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Skaldic Poetry of the Scandinavian Middle Ages

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Note to stanza

2. Þjóðólfr Arnórsson, 7. Lausavísur, 5 [Vol. 2, 169-71]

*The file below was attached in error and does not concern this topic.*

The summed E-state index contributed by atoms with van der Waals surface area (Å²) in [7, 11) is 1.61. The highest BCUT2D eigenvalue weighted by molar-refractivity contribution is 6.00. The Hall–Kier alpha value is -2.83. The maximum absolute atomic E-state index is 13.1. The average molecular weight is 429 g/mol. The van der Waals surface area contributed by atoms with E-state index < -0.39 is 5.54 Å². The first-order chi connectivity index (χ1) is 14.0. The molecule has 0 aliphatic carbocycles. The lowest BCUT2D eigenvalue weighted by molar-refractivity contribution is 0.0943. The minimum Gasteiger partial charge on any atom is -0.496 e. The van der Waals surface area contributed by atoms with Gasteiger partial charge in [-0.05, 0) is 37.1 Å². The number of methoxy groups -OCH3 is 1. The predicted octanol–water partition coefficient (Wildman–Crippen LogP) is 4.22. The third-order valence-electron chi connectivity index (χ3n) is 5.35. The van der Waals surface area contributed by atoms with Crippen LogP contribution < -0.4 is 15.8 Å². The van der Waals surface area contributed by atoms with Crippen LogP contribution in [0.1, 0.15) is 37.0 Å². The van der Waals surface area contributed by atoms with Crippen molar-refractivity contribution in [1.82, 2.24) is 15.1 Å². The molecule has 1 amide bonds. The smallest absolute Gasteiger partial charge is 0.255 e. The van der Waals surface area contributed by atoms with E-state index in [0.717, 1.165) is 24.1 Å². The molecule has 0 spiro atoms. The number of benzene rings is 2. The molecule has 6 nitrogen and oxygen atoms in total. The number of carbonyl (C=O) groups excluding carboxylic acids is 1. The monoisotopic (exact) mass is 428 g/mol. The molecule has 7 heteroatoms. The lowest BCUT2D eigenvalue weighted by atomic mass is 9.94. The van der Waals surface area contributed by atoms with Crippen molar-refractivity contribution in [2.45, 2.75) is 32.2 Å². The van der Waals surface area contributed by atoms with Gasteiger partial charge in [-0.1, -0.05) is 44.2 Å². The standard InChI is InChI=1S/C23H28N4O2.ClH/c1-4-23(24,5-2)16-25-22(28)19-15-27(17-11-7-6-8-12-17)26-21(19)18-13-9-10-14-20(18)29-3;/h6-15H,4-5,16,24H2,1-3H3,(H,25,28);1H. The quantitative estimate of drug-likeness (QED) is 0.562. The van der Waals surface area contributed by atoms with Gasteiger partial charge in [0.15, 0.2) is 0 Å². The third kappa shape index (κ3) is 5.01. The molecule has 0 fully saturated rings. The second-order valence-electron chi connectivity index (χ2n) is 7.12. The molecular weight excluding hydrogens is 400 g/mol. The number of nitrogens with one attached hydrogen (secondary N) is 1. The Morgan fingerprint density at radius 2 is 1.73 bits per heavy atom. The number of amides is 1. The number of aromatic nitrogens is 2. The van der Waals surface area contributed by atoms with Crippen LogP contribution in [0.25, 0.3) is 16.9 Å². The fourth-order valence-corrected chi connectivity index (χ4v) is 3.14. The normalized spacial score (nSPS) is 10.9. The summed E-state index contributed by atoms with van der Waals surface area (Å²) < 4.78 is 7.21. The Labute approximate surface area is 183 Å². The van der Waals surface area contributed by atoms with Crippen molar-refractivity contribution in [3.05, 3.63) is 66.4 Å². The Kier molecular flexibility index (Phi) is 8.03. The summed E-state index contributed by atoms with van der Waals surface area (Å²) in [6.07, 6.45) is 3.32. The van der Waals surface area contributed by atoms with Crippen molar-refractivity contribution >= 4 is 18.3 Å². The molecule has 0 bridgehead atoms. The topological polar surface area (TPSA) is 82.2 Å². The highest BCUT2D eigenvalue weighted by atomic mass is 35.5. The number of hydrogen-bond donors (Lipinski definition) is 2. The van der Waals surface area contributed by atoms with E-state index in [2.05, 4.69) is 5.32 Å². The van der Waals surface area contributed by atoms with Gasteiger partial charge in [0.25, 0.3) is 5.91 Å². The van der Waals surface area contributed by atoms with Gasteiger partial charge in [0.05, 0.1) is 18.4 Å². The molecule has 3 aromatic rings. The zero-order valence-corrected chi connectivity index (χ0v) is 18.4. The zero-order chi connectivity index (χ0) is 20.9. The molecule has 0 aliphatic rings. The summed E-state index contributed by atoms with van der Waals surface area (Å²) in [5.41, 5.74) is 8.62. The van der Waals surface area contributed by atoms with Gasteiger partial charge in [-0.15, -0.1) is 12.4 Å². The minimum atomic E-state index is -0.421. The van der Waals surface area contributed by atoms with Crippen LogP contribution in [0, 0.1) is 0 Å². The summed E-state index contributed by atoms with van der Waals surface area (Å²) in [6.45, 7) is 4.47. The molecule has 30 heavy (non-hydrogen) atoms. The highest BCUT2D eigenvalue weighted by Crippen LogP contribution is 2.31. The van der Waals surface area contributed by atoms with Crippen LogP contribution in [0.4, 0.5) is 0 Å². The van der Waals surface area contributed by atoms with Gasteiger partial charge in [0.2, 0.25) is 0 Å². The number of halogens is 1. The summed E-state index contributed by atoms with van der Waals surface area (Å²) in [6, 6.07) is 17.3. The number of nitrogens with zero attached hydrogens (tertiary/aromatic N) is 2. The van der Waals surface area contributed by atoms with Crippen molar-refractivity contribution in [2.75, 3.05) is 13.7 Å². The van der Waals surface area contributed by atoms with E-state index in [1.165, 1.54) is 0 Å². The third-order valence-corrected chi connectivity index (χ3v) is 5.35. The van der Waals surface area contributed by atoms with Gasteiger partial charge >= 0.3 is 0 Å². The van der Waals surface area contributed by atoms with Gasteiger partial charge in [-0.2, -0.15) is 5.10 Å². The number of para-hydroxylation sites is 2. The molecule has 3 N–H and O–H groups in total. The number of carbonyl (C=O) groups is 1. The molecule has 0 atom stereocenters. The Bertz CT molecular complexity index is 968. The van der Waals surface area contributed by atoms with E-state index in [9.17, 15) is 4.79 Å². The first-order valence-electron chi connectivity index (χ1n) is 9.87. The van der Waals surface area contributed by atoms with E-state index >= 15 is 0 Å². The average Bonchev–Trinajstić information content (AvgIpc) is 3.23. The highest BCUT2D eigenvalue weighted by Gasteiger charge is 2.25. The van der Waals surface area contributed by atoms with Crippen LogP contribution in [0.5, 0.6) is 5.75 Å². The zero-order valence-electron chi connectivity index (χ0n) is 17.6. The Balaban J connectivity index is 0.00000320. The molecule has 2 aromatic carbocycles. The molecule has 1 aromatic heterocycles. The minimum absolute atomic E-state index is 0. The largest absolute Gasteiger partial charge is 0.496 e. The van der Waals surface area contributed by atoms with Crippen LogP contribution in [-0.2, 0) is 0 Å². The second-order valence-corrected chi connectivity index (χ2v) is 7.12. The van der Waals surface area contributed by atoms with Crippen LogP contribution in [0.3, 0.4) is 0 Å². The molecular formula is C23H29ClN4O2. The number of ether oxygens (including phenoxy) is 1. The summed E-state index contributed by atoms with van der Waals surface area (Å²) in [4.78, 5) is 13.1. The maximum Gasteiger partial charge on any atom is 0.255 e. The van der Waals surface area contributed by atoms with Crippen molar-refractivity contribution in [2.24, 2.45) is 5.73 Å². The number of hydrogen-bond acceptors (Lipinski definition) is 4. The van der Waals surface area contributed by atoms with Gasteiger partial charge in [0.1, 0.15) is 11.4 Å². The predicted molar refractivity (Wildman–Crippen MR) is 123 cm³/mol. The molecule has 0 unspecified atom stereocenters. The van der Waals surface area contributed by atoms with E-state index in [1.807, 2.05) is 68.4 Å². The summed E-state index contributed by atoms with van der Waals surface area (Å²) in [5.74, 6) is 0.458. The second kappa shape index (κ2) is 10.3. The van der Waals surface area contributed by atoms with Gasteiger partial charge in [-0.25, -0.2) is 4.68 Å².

[All]: If the st. was truly extemporized, its royal patron was right to be impressed. The complex and innovative imagery creates parallels and oppositions between the quarrelling tanner and smith, while casting them as the antagonists in the mythical story of the god Þórr’s encounter with the giant Geirrøðr. The smith figures, appropriately, as Þórr, who in the Geirrøðr story lacks his famous hammer but has a pair of iron gloves. The story is told, cryptically, in Eilífr Goðrúnarson’s Þórsdrápa (Eil ÞdrIII), which is preserved, with prose paraphrase, in SnE (1998, I, 24-30). At its centre, Geirrøðr (supposedly in sport) throws a lump of molten iron at Þórr, who throws it back at, and through, the giant, and this is transformed into a metaphor for speech in Þjóðólfr’s skit. There is a good deal of vocabulary in common between Þjóðólfr’s Lv 5-6 and Þdr, e.g. tangar ‘tongs’ (Þdr 16/6III, with slight emendation, and Lv 6/8), afli ‘strength/forge’ (Þdr 16/7III and Lv 5/6), síu ‘molten substance’ (Þdr 18/4III and Lv 6/8) and greip ‘grabber’ (Þdr 17/8III and Lv 5/5); Greip is also the name of one of Geirrøðr’s daughters.


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